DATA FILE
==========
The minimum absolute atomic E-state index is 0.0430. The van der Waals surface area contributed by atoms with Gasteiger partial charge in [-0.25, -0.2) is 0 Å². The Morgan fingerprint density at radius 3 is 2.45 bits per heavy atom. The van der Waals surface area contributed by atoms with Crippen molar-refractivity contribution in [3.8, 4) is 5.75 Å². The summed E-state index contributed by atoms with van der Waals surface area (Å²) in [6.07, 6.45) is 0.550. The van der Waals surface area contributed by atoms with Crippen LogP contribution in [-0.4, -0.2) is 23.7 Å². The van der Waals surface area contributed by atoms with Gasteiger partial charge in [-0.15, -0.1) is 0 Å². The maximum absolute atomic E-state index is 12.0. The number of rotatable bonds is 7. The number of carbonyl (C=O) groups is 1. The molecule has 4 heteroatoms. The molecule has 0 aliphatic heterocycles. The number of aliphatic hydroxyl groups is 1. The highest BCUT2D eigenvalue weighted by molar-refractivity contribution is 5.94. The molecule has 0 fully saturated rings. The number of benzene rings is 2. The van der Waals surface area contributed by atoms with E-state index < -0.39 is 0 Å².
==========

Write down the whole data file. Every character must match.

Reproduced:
The minimum absolute atomic E-state index is 0.0430. The van der Waals surface area contributed by atoms with Gasteiger partial charge in [-0.25, -0.2) is 0 Å². The Morgan fingerprint density at radius 3 is 2.45 bits per heavy atom. The van der Waals surface area contributed by atoms with Crippen molar-refractivity contribution in [3.8, 4) is 5.75 Å². The summed E-state index contributed by atoms with van der Waals surface area (Å²) in [6.07, 6.45) is 0.550. The van der Waals surface area contributed by atoms with Crippen LogP contribution in [-0.4, -0.2) is 23.7 Å². The van der Waals surface area contributed by atoms with Gasteiger partial charge in [-0.15, -0.1) is 0 Å². The maximum absolute atomic E-state index is 12.0. The number of rotatable bonds is 7. The number of carbonyl (C=O) groups is 1. The molecule has 4 heteroatoms. The molecule has 0 aliphatic heterocycles. The number of aliphatic hydroxyl groups is 1. The highest BCUT2D eigenvalue weighted by molar-refractivity contribution is 5.94. The molecule has 0 fully saturated rings. The number of benzene rings is 2. The van der Waals surface area contributed by atoms with E-state index < -0.39 is 0 Å².